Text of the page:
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Living With Viruses



This is a past exhibition.


Hall B, Mezzanine 

Typical time required:

30-60 minutes


Kindly note that this exhibition will closed from Monday, 2 June 2014 in preparation for new content and upgrading works.


Most of us have suffered from the effects of the flu at one time or another. The flu is an infection caused by viruses and like many other viruses, they spread easily through our offices, schools and homes. Viruses are responsible for many other diseases as well.  What makes us so vulnerable to them and what can we do to stop them from spreading?

Visit the ‘Living with Viruses’ exhibition and explore the delicate balance of the relationship between viruses, humans and other species that share a common environment. This exhibition also looks at the significant issues related to the causes and control of the worldwide spread of viral infections. Throughout the exhibition, selected viral diseases such as HIV/AIDS, Influenza, SARS, Hand-Foot and Mouth disease, Dengue, Smallpox, Hepatitis, Avian Flu and Polio are featured to illustrate larger issues of viral infection, treatment and prevention. 

Featured viruses



The Dengue virus is spread through the bite of infected Aedes mosquitoes. Singapore experienced its worst dengue fever outbreak in 2005, when more than 13,000 people fell ill and 19 people died from the disease. Find out how the Dengue virus is detected and what can be done to prevent the spread of the virus.


Acquired immune deficiency syndrome (AIDS) is a disease caused by the Human Immunodeficiency Virus ( HIV). The HIV virus can remain in an infected person for long periods of time without causing any symptoms, which means that not everyone with an HIV infection will contract AIDS. Find out more about the HIV virus and what it does to the human body.




Severe Acute Respiratory Syndrome (SARS) is a respiratory illness caused by the SARS virus. The SARS epidemic shocked the whole of Asia in the year 2003. See the effects of this worldwide viral transmission and find out how the virus was brought under control.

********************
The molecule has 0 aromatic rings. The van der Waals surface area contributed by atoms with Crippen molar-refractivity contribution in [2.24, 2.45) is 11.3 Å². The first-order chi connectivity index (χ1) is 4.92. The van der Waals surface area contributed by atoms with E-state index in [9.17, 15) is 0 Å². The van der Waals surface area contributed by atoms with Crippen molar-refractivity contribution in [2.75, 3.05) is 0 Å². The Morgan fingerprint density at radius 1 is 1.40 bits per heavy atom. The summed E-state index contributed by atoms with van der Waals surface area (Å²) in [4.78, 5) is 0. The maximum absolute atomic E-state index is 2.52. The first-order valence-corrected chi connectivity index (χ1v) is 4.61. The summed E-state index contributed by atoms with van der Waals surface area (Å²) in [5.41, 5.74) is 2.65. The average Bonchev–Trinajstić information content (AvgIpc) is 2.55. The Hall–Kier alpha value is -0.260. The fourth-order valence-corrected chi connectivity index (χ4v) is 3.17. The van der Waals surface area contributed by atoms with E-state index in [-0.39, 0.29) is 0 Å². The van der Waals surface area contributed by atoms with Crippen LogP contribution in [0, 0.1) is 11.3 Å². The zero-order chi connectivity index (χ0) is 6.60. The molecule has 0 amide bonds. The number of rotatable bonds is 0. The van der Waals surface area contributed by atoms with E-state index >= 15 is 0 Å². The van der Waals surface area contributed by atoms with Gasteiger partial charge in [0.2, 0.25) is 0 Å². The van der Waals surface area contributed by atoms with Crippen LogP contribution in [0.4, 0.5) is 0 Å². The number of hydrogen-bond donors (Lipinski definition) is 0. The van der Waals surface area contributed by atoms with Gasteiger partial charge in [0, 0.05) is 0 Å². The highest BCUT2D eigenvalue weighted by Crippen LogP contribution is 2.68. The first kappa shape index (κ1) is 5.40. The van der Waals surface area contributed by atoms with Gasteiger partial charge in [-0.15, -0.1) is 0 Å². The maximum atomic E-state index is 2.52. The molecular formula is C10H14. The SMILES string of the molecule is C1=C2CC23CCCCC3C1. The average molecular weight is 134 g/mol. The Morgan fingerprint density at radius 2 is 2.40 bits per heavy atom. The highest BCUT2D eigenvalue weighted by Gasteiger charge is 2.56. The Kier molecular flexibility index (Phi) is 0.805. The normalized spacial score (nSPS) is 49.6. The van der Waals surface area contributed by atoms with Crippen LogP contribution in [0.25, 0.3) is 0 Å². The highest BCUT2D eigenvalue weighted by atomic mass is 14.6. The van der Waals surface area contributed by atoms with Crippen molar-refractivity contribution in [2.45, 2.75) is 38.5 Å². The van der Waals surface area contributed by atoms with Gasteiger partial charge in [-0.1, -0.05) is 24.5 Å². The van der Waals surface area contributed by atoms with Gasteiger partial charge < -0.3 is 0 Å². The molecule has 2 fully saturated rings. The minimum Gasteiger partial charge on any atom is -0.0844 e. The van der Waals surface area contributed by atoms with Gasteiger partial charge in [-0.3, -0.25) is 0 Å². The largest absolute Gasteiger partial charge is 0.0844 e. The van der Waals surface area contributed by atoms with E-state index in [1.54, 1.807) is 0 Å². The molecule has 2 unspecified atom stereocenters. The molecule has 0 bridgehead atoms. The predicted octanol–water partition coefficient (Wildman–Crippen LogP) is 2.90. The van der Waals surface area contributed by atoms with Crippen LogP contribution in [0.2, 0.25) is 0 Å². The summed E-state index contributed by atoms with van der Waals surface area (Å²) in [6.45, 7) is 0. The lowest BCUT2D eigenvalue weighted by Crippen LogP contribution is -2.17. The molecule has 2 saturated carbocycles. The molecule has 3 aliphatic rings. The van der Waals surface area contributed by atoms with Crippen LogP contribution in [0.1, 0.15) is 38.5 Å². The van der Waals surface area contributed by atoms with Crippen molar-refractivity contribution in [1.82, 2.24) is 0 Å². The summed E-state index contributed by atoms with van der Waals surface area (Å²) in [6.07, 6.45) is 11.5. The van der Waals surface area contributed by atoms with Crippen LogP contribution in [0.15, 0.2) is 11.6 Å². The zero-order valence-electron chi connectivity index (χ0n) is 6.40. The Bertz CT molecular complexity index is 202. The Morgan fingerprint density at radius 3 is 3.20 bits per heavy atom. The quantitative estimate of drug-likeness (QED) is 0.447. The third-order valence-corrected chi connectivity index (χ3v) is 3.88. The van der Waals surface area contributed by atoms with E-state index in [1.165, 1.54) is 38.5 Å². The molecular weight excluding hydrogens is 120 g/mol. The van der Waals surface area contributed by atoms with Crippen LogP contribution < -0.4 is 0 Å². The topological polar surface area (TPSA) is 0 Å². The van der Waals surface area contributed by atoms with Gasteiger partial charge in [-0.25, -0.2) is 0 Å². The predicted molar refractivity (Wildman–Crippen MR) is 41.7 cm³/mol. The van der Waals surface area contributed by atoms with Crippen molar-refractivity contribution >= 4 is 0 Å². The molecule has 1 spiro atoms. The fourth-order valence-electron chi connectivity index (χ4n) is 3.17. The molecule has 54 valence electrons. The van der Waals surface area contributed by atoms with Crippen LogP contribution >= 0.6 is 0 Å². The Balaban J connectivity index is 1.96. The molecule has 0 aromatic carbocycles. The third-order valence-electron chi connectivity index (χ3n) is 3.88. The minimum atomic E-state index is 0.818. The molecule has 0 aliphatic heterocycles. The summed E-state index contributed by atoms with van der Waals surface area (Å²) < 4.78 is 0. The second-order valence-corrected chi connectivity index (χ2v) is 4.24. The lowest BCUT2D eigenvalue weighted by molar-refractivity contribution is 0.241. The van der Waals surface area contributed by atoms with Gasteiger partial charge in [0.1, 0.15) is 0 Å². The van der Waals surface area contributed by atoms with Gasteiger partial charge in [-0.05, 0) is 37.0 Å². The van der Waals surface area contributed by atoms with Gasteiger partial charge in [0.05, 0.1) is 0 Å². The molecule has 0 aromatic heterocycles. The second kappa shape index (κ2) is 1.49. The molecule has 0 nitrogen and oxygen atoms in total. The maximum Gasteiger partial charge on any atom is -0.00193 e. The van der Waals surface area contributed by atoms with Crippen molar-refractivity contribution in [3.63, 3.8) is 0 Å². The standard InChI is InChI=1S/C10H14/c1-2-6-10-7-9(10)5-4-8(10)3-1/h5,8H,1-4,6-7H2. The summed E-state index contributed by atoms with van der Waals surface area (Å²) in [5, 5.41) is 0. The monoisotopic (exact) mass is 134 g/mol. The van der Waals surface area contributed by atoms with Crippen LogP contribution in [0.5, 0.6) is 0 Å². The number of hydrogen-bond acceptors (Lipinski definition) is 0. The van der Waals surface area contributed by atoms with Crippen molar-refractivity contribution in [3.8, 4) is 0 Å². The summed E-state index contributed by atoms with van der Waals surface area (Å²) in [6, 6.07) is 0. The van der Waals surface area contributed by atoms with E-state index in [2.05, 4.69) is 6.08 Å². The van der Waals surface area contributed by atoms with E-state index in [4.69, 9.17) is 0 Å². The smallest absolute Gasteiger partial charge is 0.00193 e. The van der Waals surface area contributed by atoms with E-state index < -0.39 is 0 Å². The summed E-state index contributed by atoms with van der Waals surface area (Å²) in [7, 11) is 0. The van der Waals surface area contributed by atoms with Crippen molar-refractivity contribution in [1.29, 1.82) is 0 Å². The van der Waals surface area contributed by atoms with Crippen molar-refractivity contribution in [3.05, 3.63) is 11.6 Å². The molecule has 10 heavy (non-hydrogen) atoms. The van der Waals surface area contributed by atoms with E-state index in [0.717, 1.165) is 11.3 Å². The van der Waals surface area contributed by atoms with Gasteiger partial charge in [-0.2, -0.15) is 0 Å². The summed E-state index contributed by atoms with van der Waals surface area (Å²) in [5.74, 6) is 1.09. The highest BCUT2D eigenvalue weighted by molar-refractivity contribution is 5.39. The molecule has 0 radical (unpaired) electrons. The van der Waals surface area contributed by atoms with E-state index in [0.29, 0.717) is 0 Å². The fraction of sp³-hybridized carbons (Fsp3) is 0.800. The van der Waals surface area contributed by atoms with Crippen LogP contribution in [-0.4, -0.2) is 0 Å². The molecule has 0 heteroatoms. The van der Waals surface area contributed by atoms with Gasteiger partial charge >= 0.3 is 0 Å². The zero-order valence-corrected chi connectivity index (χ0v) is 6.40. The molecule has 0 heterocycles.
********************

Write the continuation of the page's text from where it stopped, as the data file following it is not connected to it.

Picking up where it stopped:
Hepatitis simply means inflammation of the liver and is most often caused viruses. There are five known hepatitis viruses from Hepatitis A to E, but the most common ones are Hepatitis A, B and C. Learn more about the differences between these viruses and how you can avoid them.




Hand-Foot and Mouth Disease

The Hand-Foot and Mouth Disease (HFMD) is caused by either the coxsackie virus or the enterovirus 71. Most cases of HFMD in Singapore are caused by enterovirus 71. Both viruses are passed from person to person through direct contact.  In this exhibition, find out how easily they spread within the environment shared by children.



The influenza virus causes flu infections which are normally more severe than common colds. There are three main types of influenza viruses; type A the most common, B and C. Learn more about the various strains of the Influenza virus that has plagued mankind over the years.

Avian Flu

Type A viruses are responsible for both the bird flu and the swine flu which have become a problem in our world today. Find out how these viruses can spread from birds to humans and what can be done to prevent this.





Polio is a highly infectious disease caused by the poliovirus. In the 1950s, polio affected many children worldwide, but an effective vaccine has since brought this problem mostly under control. Today, vaccinations against polio have become routine in most countries except India, Pakistan and Nigeria. Find out more about this disease and the success of vaccination in controlling its spread.



Smallpox is a disease caused by the highly contagious Variola virus. Luckily for us, the smallpox virus has been put to a stop by mass vaccinations in the past. Learn more about Edward Jenner’s discovery that led to the worldwide smallpox vaccination programme.



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